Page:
Craig city officials voted unanimously this week to voice concerns over the Sealaska lands bill, despite accusations that Sen. Albert Kookesh attempted to bully the council into supporting the legislation.
The council's letter dated Wednesday was "very carefully written," according to City Manager Jon Bolling.
The council had been split on the bill that attempts to complete land conveyances to Sealaska, a Juneau-based Native corporation, promised under the 1971 Alaska Native Claims Settlement Act. But after a vote at a special meeting Monday, members were able to agree on two points.
The letter outlines concerns about transferring specific "highly valuable" sites near Craig out of public ownership, and questions how the legislation would impact future timber harvest activities.
Kookesh was accused by council members of violating ethics laws by threatening to use his position as a legislator to advance Sealaska interests during a council meeting earlier this month. He urged members not to stand in the way of the bill, and his comments were recorded and later reported on by the Anchorage Daily News.
Craig joins a list of Southeast communities and organizations that have weighed in on the legislation, which is backed by the state's two Republican members of Congress.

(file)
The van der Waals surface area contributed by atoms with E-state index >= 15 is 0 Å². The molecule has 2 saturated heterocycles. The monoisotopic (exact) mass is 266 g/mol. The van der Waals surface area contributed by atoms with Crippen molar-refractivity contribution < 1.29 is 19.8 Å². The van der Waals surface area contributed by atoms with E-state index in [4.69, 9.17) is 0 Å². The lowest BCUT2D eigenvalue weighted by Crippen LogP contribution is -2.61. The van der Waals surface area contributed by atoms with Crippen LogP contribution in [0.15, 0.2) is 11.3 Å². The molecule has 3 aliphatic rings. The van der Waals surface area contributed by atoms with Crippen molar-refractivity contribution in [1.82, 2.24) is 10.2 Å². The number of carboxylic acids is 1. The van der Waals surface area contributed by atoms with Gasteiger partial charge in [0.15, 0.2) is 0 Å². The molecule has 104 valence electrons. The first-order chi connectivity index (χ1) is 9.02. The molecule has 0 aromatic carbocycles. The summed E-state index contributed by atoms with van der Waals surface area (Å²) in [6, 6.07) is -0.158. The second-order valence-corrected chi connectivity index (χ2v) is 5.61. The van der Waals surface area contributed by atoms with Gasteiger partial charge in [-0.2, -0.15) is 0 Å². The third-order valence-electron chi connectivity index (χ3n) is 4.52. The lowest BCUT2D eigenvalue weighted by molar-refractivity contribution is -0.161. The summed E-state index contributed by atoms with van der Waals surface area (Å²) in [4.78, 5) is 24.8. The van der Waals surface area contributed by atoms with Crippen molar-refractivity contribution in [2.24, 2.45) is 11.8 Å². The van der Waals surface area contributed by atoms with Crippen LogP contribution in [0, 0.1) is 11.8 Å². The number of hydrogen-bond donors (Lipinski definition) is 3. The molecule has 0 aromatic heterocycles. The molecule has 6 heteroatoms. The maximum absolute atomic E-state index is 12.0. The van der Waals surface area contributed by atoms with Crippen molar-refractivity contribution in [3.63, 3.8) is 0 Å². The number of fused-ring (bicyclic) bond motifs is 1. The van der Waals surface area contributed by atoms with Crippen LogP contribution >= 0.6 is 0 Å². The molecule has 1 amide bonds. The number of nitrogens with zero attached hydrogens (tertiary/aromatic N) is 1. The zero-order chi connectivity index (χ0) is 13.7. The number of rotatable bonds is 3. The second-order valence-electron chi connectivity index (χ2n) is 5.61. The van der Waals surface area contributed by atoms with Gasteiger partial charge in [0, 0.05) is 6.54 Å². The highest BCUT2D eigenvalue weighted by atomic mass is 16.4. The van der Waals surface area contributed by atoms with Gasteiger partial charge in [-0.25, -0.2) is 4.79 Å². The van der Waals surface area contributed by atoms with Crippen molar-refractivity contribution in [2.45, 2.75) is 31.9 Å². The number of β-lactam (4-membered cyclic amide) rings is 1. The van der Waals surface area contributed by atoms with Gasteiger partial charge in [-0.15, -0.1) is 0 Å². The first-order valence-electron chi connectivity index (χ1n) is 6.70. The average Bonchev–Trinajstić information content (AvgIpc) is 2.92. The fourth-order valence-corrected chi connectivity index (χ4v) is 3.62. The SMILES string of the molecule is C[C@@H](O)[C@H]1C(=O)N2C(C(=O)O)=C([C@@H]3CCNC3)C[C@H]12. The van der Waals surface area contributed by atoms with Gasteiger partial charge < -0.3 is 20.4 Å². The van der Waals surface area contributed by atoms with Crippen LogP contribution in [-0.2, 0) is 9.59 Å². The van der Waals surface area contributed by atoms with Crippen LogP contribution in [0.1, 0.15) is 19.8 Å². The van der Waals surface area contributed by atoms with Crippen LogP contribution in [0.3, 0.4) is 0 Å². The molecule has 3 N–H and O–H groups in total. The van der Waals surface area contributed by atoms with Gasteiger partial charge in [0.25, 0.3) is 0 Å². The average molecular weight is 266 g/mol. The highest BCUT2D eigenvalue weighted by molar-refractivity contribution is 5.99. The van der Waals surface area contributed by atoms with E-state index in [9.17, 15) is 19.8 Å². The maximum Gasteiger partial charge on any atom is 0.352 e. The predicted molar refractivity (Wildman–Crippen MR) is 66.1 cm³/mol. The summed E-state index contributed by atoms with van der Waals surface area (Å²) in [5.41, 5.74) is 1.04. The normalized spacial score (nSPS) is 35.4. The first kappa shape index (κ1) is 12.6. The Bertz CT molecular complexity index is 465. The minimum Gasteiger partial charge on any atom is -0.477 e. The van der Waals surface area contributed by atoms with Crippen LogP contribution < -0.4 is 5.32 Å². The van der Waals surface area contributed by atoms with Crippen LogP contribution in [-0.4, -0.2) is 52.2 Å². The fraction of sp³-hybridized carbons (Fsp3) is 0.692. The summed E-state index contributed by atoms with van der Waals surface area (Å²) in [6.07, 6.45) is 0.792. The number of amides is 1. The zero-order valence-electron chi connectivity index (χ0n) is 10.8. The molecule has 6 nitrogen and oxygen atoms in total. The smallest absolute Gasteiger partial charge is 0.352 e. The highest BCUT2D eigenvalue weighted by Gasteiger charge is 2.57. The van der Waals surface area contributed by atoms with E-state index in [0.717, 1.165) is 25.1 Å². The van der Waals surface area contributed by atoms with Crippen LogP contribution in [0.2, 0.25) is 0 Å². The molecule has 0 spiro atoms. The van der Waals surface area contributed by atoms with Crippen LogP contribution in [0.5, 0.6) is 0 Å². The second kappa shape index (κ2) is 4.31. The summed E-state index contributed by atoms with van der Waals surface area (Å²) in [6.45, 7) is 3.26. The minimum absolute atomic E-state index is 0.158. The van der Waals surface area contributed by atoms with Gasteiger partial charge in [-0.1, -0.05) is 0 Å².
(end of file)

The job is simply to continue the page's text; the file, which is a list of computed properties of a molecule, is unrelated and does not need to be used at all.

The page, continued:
Sealaska was pleased the council chose not to come out in opposition of the bill and only raised two concerns, said Jaeleen Araujo, vice president and general council for the Native corporation.
"Their original draft had six points and was much more strongly worded," Araujo said.
Sealaska used the same approach in Craig that it has in more than 150 community meetings on the legislation, she said, which she described as "listening to concerns and being responsive."
Sealaska has gathered 30 letters of support from municipalities, tribes, village corporations and others through the process, Araujo said. The specific sites listed in the Craig letter will be taken out of the bill, she said.
Craig City Council members could not immediately be reached for comment Thursday.
Sealaska Chief Executive Officer Chris McNeil Jr. on Tuesday responded to charges against Kookesh, saying the senator spoke in an "unguarded" moment but was speaking from years of frustration in trying to accomplish the goals of ANCSA.
Contact reporter Kim Marquis at 523-2279 or firstname.lastname@example.org.
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